When Does Sports Technology Go Too Far?

Advances in sports performance come directly with advances in technology: Track times dropped with the advent of synthetic surfaces, and so did swim times with the introduction of tech suits.

Advances in sports performance come directly with advances in technology: Track times dropped with the advent of synthetic surfaces, and so did swim times with the introduction of tech suits. While many records have been broken with the help of technology, unrestricted innovation in sports will inevitably draw us farther and farther away from the original purpose of athletics. Recently, Nike’s ZoomX Vaporfly NEXT% has been brought under fire as a technological advancement that aided marathon runner Eluid Kipchoge’s successful attempt of breaking the two-hour mark. Some argue that the sneakers are simply another technology breakthrough as its design only makes a runner’s stride more energy-efficient; however, many attribute the achievements of marathoners to their use of Vaporflys, even comparing the shoes to performance-enhancing drugs. So, where should the line be drawn concerning the role of equipment technology in sports? As long as technology does not become a larger factor in performance than the ability of the athlete, is available for all athletes, and is suitably regulated in competitions, the improvement of sportswear should not be considered crossing the boundary.

If marathoning wants to remain a relevant aspect of athletics, technology cannot be the deciding factor in an athlete’s success. Eliud Kipchoge, for example, did not achieve something completely unexpected with the first sub-two-hour marathon, as his personal best was about two hours and one minute. Surpassing the limits of human capacity was not achieved solely due to the footwear and under normal conditions, even with the use of the VaporFly sneakers, no one else has run abnormally fast. Michael Phelps still broke swimming records after the banning of LZR tech suits, showing that the individual ability of the athlete still matters more than the technology. As broken records can be attributed to the abilities of athletes more than the equipment, such technology should not be considered crossing the line.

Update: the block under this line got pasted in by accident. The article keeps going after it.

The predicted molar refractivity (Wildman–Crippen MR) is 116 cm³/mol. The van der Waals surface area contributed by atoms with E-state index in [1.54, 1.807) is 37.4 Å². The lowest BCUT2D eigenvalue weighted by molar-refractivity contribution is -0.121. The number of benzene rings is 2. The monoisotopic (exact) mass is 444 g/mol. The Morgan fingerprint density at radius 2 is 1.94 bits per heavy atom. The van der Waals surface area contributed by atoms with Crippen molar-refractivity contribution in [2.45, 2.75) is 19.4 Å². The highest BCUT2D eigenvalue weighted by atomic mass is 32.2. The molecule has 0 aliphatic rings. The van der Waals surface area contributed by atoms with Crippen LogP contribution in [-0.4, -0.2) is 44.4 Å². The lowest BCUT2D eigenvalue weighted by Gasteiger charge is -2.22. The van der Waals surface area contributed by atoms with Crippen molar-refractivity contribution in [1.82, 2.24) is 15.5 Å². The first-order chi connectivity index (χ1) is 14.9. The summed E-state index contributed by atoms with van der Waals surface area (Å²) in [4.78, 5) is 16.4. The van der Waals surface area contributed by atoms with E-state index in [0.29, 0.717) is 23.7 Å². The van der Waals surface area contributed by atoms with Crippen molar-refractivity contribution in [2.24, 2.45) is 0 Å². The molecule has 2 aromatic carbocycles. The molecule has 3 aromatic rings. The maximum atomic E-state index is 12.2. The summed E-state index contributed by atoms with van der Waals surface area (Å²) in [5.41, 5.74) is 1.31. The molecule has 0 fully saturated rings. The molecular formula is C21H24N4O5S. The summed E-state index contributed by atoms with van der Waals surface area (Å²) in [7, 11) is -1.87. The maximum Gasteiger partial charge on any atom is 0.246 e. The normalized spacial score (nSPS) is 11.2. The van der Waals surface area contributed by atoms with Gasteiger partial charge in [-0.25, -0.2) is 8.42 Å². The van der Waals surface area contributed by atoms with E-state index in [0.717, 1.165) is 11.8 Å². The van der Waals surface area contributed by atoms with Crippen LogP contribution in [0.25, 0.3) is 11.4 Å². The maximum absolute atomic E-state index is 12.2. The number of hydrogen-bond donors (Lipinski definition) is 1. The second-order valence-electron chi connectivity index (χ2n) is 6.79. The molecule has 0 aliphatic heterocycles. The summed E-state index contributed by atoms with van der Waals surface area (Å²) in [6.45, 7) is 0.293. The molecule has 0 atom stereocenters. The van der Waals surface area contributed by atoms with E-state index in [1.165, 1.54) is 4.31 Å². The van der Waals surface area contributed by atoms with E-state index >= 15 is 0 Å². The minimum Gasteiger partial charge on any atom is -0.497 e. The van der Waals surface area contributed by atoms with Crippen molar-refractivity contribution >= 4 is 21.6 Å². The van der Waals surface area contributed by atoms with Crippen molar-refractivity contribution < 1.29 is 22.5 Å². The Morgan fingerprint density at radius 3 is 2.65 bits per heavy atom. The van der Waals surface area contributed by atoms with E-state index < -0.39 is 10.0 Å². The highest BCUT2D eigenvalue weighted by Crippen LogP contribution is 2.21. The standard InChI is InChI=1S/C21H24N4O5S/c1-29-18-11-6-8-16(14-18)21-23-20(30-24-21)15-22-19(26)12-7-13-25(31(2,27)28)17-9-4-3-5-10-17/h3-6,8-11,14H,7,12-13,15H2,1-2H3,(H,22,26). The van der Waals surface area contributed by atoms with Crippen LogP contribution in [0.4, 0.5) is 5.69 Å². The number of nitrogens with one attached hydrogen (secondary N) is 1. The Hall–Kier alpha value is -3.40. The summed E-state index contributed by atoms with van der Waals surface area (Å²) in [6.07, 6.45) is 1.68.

Regarding limits to technology in sports, the swimming world sets a good example by regulating the use of full-body LZR suits. Within months of its release in 2008, wearers of Speedos’ LZR Racer Suit, which was co-developed with NASA, broke an unprecedented number of records. 23 of the 25 world records broken at the Beijing Olympics in 2008 were by swimmers wearing the LZR Racer. The full-body suits mimicks sharkskin and minimize the amount of drag a swimmer faces in the water. The suit itself was banned due to the unprecedented number of records that were broken in such a short amount of time, but the sharkskin-like technology is still permitted as long as the tech suits are not full length. Rather than discourage the technological progress that has pushed the sport of swimming to new heights, rule-makers adjusted the role that technology plays in the sport. The same should apply for the Vaporfly—rather than putting an end to all advances in shoe technology, officials should set a limit.

Due to the high level of competition in Olympic marathons, gear can make the difference between a win and a loss, making equal access to Vaporfly technology a must in order to level the playing field. If there is not equal access to similar innovations, then Nike athletes will be guaranteed an advantage every race, such that five of the top 10 times in Marathon history have come from Vaporfly wearers. However, if all athletes are provided the option to wear advanced sportswear, nobody gains an unfair advantage, and the consequences of not choosing to use certain sportswear will come at their own choice. As long as athletes are provided the opportunity to compete on a level playing field, the integrity of the sport remains unbroken.

The inevitable progression of sports technology should not be feared by the sports community, rather, we should embrace the progression that aids us in pushing the upper limit, but we must also implement barriers to the amount of influence technology has in performance to maintain the integrity of athletics.

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